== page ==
© 2021 The Author(s). Published with license by Taylor & Francis Group, LLC.

This is an Open Access article distributed under the terms of the Creative Commons Attribution-NonCommercial-NoDerivatives License (http://creativecommons.org/licenses/by-nc-nd/4.0/), which permits non-commercial re-use, distribution, and reproduction in any medium, provided the original work is properly cited, and is not altered, transformed, or built upon in any way.

(3)

frames defined as a “central organizing idea or story line that provides mean-ing to an unfoldmean-ing strip of events [. . .] The frame suggests what the con-troversy is about, the essence of the issue” (Gamson & Modigliani, 1989, p. 143). Media frames are especially important for communicating complex, unfamiliar topics as they help individuals understand the threat the risk poses (Lin & Lagoe, 2013).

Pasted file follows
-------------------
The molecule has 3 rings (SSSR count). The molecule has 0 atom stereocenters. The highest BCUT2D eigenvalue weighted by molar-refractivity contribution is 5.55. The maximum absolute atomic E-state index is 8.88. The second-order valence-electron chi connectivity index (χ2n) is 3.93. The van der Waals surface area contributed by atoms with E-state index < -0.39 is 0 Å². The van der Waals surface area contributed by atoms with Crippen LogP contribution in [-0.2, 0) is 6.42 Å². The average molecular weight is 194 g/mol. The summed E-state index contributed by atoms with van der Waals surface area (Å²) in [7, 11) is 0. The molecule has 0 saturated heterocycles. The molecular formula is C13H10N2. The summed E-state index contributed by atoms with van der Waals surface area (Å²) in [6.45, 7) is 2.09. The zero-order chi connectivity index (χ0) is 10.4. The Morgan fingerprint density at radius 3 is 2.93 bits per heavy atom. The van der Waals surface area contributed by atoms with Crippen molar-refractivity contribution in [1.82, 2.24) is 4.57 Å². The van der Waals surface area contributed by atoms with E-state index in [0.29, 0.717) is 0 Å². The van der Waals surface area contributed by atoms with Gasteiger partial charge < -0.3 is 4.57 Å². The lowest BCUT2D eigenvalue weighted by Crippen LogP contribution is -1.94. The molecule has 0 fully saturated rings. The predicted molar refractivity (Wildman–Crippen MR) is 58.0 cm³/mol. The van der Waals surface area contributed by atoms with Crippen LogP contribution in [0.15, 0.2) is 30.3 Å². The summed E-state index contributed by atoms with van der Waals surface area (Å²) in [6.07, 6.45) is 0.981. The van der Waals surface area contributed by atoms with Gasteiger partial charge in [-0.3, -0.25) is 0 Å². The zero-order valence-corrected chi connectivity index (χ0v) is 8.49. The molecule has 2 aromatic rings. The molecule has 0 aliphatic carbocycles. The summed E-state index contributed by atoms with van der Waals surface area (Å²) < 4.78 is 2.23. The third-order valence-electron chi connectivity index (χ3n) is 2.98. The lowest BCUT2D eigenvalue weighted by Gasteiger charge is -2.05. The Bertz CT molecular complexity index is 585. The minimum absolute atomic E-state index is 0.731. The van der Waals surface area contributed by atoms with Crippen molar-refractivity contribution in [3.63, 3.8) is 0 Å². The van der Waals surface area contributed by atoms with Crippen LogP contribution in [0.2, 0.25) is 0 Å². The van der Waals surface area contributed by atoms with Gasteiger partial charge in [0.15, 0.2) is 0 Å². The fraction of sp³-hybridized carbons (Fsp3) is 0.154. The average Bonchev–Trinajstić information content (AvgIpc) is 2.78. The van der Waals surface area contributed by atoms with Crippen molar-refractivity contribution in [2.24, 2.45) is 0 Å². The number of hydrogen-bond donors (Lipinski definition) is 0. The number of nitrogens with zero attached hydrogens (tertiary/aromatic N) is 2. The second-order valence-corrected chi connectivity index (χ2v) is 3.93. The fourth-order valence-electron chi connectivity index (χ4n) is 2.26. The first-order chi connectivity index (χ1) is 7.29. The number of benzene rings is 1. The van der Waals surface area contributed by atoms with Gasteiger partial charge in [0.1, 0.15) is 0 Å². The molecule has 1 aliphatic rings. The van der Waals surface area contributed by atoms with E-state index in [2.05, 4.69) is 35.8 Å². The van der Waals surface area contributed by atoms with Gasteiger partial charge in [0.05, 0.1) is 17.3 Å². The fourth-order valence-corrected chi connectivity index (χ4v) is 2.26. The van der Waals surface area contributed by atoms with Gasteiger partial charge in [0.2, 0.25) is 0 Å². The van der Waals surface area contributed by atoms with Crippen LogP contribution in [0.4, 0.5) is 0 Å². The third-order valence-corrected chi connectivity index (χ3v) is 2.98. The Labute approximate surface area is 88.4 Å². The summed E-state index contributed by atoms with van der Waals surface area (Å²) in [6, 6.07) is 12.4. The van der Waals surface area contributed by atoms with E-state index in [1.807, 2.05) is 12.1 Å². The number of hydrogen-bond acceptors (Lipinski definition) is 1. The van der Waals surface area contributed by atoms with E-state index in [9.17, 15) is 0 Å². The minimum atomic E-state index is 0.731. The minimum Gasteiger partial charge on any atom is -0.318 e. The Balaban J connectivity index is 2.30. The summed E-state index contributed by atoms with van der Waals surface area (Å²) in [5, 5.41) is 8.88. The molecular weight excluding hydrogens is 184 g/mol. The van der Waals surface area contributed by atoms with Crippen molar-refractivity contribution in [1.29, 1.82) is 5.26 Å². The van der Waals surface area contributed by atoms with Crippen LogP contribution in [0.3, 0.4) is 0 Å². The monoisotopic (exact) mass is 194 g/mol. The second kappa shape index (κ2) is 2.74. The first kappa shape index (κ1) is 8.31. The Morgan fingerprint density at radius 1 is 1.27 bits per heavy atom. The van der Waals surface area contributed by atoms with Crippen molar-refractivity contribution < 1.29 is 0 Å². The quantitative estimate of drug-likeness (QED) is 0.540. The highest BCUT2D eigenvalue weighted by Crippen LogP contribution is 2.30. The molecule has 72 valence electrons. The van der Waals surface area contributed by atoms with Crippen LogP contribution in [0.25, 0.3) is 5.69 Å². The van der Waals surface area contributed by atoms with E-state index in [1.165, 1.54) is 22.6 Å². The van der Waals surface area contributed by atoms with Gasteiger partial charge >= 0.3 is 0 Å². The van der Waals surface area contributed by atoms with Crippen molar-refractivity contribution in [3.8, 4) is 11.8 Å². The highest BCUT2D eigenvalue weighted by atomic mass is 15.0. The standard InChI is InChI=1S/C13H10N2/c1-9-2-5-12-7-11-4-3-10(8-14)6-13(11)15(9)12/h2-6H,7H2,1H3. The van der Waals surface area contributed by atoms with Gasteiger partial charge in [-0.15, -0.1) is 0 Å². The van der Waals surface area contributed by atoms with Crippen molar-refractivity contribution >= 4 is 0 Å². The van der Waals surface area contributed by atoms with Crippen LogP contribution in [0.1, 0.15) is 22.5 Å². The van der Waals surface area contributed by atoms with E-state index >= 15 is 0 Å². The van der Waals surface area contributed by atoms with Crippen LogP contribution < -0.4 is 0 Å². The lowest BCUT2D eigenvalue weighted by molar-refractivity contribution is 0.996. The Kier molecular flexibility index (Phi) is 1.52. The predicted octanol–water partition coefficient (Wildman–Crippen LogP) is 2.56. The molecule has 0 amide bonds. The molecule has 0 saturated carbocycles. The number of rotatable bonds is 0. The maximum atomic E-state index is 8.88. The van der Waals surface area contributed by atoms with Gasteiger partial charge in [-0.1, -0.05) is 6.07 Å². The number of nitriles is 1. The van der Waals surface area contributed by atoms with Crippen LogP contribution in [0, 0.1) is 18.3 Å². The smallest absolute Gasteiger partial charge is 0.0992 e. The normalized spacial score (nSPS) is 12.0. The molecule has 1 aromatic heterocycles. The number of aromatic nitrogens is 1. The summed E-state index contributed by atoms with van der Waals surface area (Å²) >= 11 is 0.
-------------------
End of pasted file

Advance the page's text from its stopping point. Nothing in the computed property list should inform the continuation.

During an infectious disease outbreak, the news media serve as a mediator between public health officials and members of the public (Lee & Basnyat, 2013). As such, journalists are tasked with both delivering factual information to the public and framing it in a way that drives traffic to their articles (Schwitzer et al., 2005). This task is further complicated by the nature of outbreaks, where new information is being quickly uncovered by the expert community. As such, journalists—who often have neither a background in science nor health—must translate complicated, changing information to their audiences (Schwitzer et al., 2005). Unsurprisingly, journalists have been criti-cized for their coverage of past pandemics where they over-sensationalized H1N1 (Vasterman & Ruigrok, 2013) and politicized both Zika and Ebola virus (Singer, Willison, & Greer, 2020). Given the tendencies to politicize and over sensationalize infectious disease outbreaks, the following research question is posed: